UNC's Process Series Presents DOLLY WILDE'S PICTURE SHOW Tonight

The Process Series at UNC kicks off its 2014/15 season with Dolly Wilde's Picture Show, a new work-in-progress by alumna playwright Rebecca Nesvet, tonight and tomorrow, August 21 and 22, in Studio 6 of Swain Hall at UNC-Chapel Hill.

"To begin our look at WWI, the process series is presenting a staged reading of UNC's successful Ph.D. recipient, Rebecca Nesvet, and her exploration of this little-known, colorful historical figure, Dolly Wilde - and her complicated relationship to the war, her famous uncle, her gender and sexuality," says Process Series founder and artistic director Joseph Megel. "Rebecca's work represents complicated portrait of this complicated figure, enhanced by the photographic essay work of UNC's own professor María DeGuzmán."

Combining live performance, multimedia, and the photographic series Oscaria/Oscar (1994), by SPIR Conceptual Photography (María DeGuzmán and Jill Casid), Dolly Wilde's Picture Show tells the story of Oscar Wilde's supposedly identical niece, one of the First World War's first female "motor-drivers." Dolly Wilde's notorious heritage and the outbreak of war give her unprecedented purpose and freedom, but also burden her with demanding ghosts. Traversing the no-man's-land between memory and photography, the nineteenth century and the twentieth, Dolly struggles to build a revolutionary life in the ruins of history-as did her postwar generation.

"I first encountered SPIR Conceptual Photography when researching the writing and legacy of Dolly Wilde for my Ph.D. dissertation in English at UNC-Chapel Hill," says Nesvet. "Later, Professor DeGuzmán joined my dissertation committee and gave me great advice for the further development of my Dolly Wilde chapter. Dolly Wilde's Picture Show grew out of my revisiting of SPIR's art in the context of my research."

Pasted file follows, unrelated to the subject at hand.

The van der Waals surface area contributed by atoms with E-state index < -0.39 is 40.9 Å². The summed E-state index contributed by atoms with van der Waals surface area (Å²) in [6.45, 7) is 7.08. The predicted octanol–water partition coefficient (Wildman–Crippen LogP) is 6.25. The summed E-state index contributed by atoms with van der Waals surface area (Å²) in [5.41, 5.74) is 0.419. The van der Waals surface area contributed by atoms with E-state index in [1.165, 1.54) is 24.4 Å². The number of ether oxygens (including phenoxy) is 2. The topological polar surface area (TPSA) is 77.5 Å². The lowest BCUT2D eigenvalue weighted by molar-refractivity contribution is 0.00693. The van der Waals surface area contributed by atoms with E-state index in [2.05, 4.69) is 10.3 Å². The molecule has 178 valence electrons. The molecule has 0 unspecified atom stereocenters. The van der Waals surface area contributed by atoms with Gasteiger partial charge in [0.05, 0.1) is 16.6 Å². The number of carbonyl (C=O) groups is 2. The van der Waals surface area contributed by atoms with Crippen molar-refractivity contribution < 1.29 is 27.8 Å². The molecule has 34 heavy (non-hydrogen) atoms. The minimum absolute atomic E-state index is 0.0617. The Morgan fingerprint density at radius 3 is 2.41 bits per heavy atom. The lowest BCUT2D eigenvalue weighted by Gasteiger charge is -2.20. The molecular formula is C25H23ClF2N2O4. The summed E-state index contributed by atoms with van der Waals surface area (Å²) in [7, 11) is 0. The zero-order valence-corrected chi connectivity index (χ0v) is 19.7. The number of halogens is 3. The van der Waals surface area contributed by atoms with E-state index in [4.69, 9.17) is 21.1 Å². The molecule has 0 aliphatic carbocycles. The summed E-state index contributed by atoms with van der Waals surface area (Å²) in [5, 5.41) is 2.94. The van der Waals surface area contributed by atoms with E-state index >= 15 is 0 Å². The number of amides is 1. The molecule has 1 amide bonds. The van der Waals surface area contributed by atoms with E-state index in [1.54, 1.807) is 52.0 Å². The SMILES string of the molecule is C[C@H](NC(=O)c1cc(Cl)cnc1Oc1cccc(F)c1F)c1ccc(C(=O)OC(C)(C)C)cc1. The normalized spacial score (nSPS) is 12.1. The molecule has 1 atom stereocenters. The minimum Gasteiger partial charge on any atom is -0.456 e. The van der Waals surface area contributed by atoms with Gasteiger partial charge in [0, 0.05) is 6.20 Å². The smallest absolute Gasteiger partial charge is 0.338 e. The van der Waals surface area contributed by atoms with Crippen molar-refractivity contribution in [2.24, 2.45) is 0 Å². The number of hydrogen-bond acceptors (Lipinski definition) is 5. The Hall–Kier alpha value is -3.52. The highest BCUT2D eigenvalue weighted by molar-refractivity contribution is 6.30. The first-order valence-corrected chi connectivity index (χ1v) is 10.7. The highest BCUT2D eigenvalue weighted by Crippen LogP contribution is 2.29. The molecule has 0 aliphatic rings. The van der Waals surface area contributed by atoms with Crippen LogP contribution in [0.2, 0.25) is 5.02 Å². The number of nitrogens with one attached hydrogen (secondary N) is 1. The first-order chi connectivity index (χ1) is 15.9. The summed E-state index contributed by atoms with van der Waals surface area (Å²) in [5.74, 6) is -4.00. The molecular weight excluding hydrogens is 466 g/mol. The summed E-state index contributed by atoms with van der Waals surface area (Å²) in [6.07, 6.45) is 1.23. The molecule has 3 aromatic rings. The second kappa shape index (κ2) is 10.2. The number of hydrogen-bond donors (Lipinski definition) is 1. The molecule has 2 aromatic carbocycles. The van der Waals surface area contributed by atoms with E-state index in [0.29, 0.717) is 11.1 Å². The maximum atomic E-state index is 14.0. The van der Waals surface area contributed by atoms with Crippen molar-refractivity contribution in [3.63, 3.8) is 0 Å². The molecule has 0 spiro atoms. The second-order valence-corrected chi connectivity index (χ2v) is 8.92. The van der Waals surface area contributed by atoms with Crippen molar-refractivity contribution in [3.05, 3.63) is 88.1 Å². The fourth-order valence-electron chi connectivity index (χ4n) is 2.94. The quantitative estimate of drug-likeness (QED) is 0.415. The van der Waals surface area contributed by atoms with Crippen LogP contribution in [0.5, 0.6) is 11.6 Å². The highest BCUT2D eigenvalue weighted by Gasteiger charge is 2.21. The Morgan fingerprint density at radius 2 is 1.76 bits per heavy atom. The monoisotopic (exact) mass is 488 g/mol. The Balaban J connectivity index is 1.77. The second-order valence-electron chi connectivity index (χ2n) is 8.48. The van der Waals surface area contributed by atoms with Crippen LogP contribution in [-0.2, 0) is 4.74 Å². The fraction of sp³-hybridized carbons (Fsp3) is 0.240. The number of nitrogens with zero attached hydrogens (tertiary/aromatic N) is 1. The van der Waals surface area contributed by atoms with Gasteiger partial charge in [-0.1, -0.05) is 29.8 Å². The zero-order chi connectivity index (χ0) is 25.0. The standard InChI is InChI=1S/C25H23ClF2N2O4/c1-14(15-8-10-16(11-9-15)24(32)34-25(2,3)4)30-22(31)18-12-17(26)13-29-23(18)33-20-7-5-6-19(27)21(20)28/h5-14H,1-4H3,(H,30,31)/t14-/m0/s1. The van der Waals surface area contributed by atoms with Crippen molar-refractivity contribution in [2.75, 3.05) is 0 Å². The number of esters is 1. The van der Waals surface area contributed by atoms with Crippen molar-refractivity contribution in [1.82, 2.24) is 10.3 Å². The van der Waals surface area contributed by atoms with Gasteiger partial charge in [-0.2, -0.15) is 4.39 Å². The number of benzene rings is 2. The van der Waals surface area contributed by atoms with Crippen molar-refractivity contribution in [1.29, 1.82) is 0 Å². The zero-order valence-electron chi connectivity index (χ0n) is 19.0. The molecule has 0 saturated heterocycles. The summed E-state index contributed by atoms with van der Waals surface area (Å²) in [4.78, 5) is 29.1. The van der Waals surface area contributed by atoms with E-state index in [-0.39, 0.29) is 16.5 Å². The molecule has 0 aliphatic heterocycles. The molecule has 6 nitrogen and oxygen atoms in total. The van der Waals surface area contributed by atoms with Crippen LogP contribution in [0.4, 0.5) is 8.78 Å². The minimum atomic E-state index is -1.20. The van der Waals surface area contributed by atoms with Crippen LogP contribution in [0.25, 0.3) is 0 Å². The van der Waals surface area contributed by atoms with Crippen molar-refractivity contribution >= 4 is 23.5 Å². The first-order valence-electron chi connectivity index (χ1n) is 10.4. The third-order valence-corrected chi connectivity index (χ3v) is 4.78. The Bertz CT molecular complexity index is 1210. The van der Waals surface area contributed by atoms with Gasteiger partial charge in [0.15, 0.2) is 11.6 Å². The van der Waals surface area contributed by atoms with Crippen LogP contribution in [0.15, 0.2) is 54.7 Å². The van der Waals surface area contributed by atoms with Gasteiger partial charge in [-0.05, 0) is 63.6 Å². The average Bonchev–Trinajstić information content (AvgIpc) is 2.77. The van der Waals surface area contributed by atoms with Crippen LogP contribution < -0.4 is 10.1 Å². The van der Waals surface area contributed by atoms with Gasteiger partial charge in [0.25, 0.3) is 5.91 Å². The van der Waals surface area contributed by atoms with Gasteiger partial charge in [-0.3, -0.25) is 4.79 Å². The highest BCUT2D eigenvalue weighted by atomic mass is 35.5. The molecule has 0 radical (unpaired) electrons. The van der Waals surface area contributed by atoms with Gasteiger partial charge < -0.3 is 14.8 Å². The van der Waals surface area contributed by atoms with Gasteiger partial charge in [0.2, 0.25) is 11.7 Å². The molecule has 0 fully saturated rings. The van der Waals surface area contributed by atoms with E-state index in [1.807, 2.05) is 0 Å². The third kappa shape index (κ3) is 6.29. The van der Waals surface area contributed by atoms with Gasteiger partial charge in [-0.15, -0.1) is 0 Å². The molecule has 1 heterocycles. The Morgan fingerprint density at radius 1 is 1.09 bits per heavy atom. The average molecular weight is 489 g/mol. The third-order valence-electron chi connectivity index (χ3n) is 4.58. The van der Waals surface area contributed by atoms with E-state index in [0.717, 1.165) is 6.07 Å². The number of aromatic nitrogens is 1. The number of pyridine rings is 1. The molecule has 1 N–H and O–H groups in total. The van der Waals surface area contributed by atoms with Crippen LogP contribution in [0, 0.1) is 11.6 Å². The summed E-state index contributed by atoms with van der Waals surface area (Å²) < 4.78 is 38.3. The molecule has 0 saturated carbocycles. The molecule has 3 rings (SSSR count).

Playwright Rebecca Nesvet was a PhD student in English 2010-2014. Her dissertation, "The Vanishing Voyager and the Emerging Outsider, 1818-1918," was directed by Professor Jeanne Moskal and won the Thomson Prize for the best nineteenth-century dissertation. She has had research articles published in The Review of English Studies, Women's Writing, The Keats-Shelley Journal, Prism(s): Essays in Romanticism, and The Shakespearean International Yearbook. She is now employed as an Assistant Professor of English at the University of Wisconsin, Green Bay. Learn more about her work at uwgb.acedmia.edu/RebeccaNesvet.

SPIR: Conceptual Photography was a photo-text-performance collaborative (1991 - 2013) established by Jill H. Casid and María DeGuzmán who, together, also worked with friends and colleagues to produce photo-tableau series. SPIR: Conceptual Photography's work has been shown at, among other venues, the Institute of Contemporary Art in Boston, the Watershed Media Centre in Bristol, England, Pulse Art Gallery in New York City, the Center for Exploratory and Perceptual Art (CEPA Gallery) in Buffalo, New York, El Progreso Gallery in Madrid, Spain, and the June & John Allcott Gallery at UNC - Chapel Hill as well as the Joyner Library at East Carolina University, Greenville, North Carolina.

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